Something is off with RSL’s tactics, especially in attack. Most of us can agree that RSL has a stellar roster full of talent, both experienced and raw. All of the pieces are here to make things happen. To win matches. To score goals and wow fans.
I’m no master tactician, but it’s obvious that something is missing—out of place, wrong—on the field tactically for RSL.
Not sure I could articulate the RSL attacking plan currently.— kirsoccer (@KIRSoccer) March 25, 2017
I can’t either. I don’t know what it is. Do the players know? We drive to the wings, but when that doesn’t work we often resort to Route 1. Bang the ball down field and hope, then count on our defense to stymie the counter after we lose the second ball. This can sometimes, I guess, lead to a few goals, but not consistently. Not often. And it’s not pretty or worthwhile. I’m not against a well-played long ball, but it has to have purpose. It has to mean something tactically.
So where is our disconnect? Weston Jensen does a great job digging into tactics; give his stuff a read. In his RSL vs RBNY Tactical Preview, he talked a lot about tactical versatility. Where is our tactical versatility? What are our tactics? Who should we be playing and where should they play? What is the issue? Is it formation, tactics, discipline, motivation, personnel?
Matt Montgomery wrote about five stats from the match against RBNY, one stat being pass completion. As a team we averaged 51% passing accuracy overall. Ouch. Games aren’t often won with stats like that. I’ve written a lot about the strength of Yura’s holdup play. It’s a distinct strength. But if his passing accuracy is only 45.5%, that play is wasted in final execution.
My thoughts come down to a few things. What are our players’ strengths? Are we tactically aligned to play to those strengths? Are individuals playing in the positions that best exemplify their strengths?
A quick look at our Designated Players
Yura Movsisyan—He’s our big target striker. His job is to go toe-to-toe with opposing teams’ center backs and score goals. A tactical shift that could play to his strength would be to give him the chance and time to showcase his holdup play, allow him to reposition inside the box, and feed the ball to his feet with supporting runs from our wide forwards and midfielders. I’m guessing that’s what’s supposed to be happening, but it’s not.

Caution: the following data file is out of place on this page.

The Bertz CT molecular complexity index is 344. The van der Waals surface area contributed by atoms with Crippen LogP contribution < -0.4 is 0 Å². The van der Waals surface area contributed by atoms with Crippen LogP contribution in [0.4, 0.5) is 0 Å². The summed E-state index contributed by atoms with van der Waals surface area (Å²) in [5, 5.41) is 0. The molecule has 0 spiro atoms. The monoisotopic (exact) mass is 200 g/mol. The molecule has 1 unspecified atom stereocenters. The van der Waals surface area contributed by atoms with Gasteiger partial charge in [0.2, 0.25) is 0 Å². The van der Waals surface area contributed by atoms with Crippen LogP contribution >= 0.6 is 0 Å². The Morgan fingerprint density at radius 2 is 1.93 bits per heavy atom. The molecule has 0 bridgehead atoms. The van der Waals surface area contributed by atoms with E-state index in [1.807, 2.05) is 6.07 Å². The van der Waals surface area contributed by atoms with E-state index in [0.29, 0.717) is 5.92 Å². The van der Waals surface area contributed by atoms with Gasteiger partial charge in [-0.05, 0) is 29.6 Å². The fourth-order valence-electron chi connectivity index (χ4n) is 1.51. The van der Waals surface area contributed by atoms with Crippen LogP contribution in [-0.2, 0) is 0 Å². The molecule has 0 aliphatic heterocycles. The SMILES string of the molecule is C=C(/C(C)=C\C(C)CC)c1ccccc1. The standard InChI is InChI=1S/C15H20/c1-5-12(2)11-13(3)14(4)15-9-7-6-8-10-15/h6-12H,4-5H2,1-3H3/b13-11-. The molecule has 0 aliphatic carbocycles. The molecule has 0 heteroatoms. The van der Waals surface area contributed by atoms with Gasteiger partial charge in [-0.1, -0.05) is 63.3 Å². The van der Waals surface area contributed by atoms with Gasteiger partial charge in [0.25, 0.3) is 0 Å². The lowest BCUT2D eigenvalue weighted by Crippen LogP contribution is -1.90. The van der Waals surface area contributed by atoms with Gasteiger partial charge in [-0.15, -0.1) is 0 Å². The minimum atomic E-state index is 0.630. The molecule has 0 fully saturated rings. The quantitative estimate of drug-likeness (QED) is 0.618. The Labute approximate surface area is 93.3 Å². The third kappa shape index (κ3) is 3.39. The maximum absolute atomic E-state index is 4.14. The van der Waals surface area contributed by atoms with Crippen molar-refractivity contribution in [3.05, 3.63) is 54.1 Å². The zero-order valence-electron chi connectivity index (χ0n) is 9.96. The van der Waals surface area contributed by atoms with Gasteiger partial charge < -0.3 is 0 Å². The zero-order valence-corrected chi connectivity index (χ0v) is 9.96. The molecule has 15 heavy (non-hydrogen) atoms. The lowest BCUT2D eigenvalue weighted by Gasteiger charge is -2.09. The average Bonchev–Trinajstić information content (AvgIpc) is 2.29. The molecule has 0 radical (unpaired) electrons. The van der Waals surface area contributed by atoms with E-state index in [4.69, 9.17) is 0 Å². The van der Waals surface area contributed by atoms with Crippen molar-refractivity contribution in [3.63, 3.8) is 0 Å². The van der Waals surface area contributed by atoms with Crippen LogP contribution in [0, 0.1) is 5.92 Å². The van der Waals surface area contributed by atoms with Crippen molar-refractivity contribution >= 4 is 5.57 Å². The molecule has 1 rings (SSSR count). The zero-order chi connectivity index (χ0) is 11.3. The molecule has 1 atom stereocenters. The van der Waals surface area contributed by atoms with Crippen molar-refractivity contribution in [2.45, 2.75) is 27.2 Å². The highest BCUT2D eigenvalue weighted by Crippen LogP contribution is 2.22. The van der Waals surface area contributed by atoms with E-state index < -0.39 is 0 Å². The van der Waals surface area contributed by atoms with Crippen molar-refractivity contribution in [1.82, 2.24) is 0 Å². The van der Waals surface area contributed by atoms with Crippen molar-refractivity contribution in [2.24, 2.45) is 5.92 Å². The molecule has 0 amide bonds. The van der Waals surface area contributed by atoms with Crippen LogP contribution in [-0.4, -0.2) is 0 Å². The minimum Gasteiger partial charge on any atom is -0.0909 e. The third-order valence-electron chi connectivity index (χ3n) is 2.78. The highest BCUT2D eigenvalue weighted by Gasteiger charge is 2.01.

Joao Plata—It’s been said that the 4-3-3 (now 4-2-3-1) was built around Plata, designed to highlight his skills. However, his best season for RSL was in 2014 playing as a second striker with Álvaro Saborío in the 4-4-2 diamond. He had thirteen goals and six assists that season over twenty-six games. Since the formation shift, he’s scored thirteen goals over fifty matches. That stat does come with a respectable sixteen assists. Perhaps, then, it might be his best spot.
Albert Rusnák—Rusnák is our new attacking midfielder. Our fulcrum and playmaker. Our attack should be running through him. I’ll never be able to call him—or any other RSL player—maestro, that’s Javi, but I would really like to see him earn some baton-related metaphoric sobriquet in the future. Do our current tactics play to his strengths? Is our formation ideal for a player of his talent? I don’t know yet. He’s shown promise, but talent can be easily squandered in the wrong system, with the wrong leadership, under the wrong guidance.
Which leads us here, to my point. Waibel has done some spectacular things with RSL’s roster, but those pieces that he’s fit into place need a keystone in the form of a coach that can work wonders with this team. This coaching hire could possibly be the most important decision that Waibel makes for RSL. We need more than a leader and motivator. We need a strategist who can instill tactical versatility in the squad. A student of the game who can make the best decisions going forward, who can keep up with the changing culture of soccer, especially as it booms in the US. Mostly, I’ll argue, we need a coach who is a capable teacher. A coach who can educate our players, teach tactics and skills, prepare the youth for future careers, instill an identity that Real Monarchs and the RSL Academy can emulate. A leader who can adapt and teach adaptability to our players. I would love for our weekly arguments as a community to be guessing what strategy will be employed by the team because we have a coach who is such a tactician that he develops destructive plans for each team and situation, with multiple contingencies and tactical variations. Ah, a perfect world.
There’s a lot more that could be said, but I want to know what the community thinks. Where are our tactics off? What are your thoughts on personnel? Formation? Individual player strengths?